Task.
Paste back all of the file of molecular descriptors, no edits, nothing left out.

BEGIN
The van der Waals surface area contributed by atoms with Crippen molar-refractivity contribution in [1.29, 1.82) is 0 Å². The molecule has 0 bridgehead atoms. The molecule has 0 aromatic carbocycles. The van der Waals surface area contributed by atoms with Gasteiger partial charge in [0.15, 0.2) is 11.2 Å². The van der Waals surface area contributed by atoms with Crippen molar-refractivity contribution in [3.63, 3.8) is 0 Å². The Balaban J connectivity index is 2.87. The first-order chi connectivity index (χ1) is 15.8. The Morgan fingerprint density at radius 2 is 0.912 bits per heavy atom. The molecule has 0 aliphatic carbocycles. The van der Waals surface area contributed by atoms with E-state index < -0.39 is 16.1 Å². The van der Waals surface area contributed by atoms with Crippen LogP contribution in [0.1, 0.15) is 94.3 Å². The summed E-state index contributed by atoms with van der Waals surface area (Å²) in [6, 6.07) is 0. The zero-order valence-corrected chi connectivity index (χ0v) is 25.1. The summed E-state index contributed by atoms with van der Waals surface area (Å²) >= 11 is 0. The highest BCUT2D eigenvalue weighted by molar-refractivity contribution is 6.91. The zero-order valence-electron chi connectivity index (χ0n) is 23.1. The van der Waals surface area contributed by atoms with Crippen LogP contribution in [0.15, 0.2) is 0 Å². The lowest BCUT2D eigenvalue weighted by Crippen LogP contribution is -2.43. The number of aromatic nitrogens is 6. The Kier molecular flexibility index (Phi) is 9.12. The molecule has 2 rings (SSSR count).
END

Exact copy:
The van der Waals surface area contributed by atoms with Crippen molar-refractivity contribution in [1.29, 1.82) is 0 Å². The molecule has 0 bridgehead atoms. The molecule has 0 aromatic carbocycles. The van der Waals surface area contributed by atoms with Gasteiger partial charge in [0.15, 0.2) is 11.2 Å². The van der Waals surface area contributed by atoms with Crippen molar-refractivity contribution in [3.63, 3.8) is 0 Å². The Balaban J connectivity index is 2.87. The first-order chi connectivity index (χ1) is 15.8. The Morgan fingerprint density at radius 2 is 0.912 bits per heavy atom. The molecule has 0 aliphatic carbocycles. The van der Waals surface area contributed by atoms with E-state index < -0.39 is 16.1 Å². The van der Waals surface area contributed by atoms with Crippen LogP contribution in [0.1, 0.15) is 94.3 Å². The summed E-state index contributed by atoms with van der Waals surface area (Å²) in [6, 6.07) is 0. The zero-order valence-corrected chi connectivity index (χ0v) is 25.1. The summed E-state index contributed by atoms with van der Waals surface area (Å²) >= 11 is 0. The highest BCUT2D eigenvalue weighted by molar-refractivity contribution is 6.91. The zero-order valence-electron chi connectivity index (χ0n) is 23.1. The van der Waals surface area contributed by atoms with Crippen LogP contribution in [0.15, 0.2) is 0 Å². The lowest BCUT2D eigenvalue weighted by Crippen LogP contribution is -2.43. The number of aromatic nitrogens is 6. The Kier molecular flexibility index (Phi) is 9.12. The molecule has 2 rings (SSSR count).